Neil Smith’s latest play begins as a domestic drama, but spirals uncontrollably into a claustrophobic nightmare of violence. Set in a lonely country cottage, Helene is visited by the lover she hasn’t seen in nine years. They reminisce about how they met, rehash why he left and unleash years of pent-up guilt and bitterness as he begs to be introduced to their daughter. As they vent their suffering, dark secrets are revealed, including the sinister truths about who they are now.
Works perfectly to build a sense of ominous claustrophobia
Jill Rutland is captivating as Helene, employing skilful physicality as she assumes the role of her daughter in hypothetical scenes of family reunion. Luke Barton is initially slightly rigid in his portrayal of John, but as the play goes on, his performance gains momentum, so by the end of the show his presence is spellbinding. The square performance space, demarcated with a pillar at each corner, works perfectly with the action to build a sense of ominous claustrophobia: a garden, woods and upstairs rooms are mentioned but the two characters are bound within these kitchen walls.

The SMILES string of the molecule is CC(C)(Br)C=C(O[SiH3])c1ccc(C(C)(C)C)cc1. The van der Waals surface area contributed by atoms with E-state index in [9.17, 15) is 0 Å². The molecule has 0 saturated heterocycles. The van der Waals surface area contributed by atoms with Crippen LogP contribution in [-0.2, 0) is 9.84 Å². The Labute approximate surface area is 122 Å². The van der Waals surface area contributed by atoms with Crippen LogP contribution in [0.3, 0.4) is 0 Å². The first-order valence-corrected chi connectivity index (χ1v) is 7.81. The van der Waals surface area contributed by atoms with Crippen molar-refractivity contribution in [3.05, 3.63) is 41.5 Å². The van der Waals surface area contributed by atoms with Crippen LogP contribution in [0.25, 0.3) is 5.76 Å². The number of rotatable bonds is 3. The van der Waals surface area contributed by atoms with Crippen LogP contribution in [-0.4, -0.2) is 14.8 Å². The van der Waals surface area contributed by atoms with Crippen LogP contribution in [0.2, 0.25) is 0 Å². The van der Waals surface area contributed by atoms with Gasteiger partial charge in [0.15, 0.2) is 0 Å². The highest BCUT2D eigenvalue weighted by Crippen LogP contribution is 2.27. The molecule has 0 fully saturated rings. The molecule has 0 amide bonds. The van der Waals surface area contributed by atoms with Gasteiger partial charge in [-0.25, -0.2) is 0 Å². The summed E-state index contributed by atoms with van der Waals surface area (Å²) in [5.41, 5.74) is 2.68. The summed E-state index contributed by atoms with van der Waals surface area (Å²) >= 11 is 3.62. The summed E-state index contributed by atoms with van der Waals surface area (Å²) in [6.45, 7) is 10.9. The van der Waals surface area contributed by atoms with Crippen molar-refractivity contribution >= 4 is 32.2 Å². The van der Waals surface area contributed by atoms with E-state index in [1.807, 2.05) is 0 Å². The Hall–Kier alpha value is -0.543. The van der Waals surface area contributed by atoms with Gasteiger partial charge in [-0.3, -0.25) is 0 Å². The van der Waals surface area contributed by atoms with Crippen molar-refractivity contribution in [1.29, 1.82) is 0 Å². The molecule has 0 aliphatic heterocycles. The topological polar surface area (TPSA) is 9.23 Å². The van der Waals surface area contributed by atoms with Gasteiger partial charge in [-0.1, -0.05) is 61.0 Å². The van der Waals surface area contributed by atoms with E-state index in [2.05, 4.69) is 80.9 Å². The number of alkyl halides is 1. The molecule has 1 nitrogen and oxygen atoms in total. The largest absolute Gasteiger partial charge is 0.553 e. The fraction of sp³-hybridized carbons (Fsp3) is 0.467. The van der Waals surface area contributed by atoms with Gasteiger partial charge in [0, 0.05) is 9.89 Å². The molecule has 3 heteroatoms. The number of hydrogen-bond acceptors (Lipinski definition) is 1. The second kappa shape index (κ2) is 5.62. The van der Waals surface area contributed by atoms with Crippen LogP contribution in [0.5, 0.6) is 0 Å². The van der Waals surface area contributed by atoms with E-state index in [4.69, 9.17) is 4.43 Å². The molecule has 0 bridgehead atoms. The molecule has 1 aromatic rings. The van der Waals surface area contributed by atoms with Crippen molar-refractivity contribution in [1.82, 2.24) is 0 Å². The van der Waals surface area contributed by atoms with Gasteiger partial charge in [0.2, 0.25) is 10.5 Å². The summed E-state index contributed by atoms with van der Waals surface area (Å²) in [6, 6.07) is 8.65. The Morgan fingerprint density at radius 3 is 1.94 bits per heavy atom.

There are moments when weak writing undermines the tension of a scene. John’s likening of the rapeseed fields to “a carpet of yellow light” sounds slightly kitsch in the context of the more naturalistic dialogue that begins the drama. And indeed, the play’s synopsis warns that there is another figure present who witnesses the events “Silently. Not making a sound”, the tautology of which could give the mistaken impression that the show is in fact a parody - it is certainly nothing of the sort.
As the descent into brutality and psychosis commences, however, such quibbles are forgotten. An appreciably menacing soundtrack accompanies the acts of violence and it becomes unclear whose truth is real. Echoes of King Lear abound, and there is a strong ring of Sarah Kane to the play’s frenzied cruelty and unsettlingly tranquil final moments.
The seconds of silence that reverberate when the lights go down are evidence of this play’s potency. Echoes is a gripping performance that will keep resounding in your ears long after you leave the theatre.